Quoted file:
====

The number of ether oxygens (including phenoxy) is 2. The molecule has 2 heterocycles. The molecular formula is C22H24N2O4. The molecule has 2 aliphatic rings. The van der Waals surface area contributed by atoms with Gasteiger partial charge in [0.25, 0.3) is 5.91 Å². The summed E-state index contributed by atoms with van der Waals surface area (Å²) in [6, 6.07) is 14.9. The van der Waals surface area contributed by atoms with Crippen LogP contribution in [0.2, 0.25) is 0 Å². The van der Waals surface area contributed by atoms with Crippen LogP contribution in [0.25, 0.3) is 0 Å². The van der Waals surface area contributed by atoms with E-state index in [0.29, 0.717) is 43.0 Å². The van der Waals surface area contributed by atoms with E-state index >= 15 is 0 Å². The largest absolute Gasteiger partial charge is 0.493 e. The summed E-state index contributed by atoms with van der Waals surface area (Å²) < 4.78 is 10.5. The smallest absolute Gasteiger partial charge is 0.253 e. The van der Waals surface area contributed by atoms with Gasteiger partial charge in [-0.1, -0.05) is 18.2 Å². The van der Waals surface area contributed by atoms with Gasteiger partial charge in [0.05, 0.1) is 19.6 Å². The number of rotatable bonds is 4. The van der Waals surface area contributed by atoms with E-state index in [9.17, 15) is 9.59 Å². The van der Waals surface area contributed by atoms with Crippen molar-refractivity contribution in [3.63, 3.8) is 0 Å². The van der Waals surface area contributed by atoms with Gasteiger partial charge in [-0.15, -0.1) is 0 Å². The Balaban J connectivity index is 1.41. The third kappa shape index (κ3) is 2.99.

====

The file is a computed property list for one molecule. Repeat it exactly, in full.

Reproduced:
The number of ether oxygens (including phenoxy) is 2. The molecule has 2 heterocycles. The molecular formula is C22H24N2O4. The molecule has 2 aliphatic rings. The van der Waals surface area contributed by atoms with Gasteiger partial charge in [0.25, 0.3) is 5.91 Å². The summed E-state index contributed by atoms with van der Waals surface area (Å²) in [6, 6.07) is 14.9. The van der Waals surface area contributed by atoms with Crippen LogP contribution in [0.2, 0.25) is 0 Å². The van der Waals surface area contributed by atoms with Crippen LogP contribution in [0.25, 0.3) is 0 Å². The van der Waals surface area contributed by atoms with E-state index in [0.29, 0.717) is 43.0 Å². The van der Waals surface area contributed by atoms with E-state index >= 15 is 0 Å². The largest absolute Gasteiger partial charge is 0.493 e. The summed E-state index contributed by atoms with van der Waals surface area (Å²) < 4.78 is 10.5. The smallest absolute Gasteiger partial charge is 0.253 e. The van der Waals surface area contributed by atoms with Gasteiger partial charge in [-0.1, -0.05) is 18.2 Å². The van der Waals surface area contributed by atoms with Gasteiger partial charge in [0.05, 0.1) is 19.6 Å². The number of rotatable bonds is 4. The van der Waals surface area contributed by atoms with E-state index in [9.17, 15) is 9.59 Å². The van der Waals surface area contributed by atoms with Crippen molar-refractivity contribution in [3.63, 3.8) is 0 Å². The van der Waals surface area contributed by atoms with Gasteiger partial charge in [-0.15, -0.1) is 0 Å². The Balaban J connectivity index is 1.41. The third kappa shape index (κ3) is 2.99.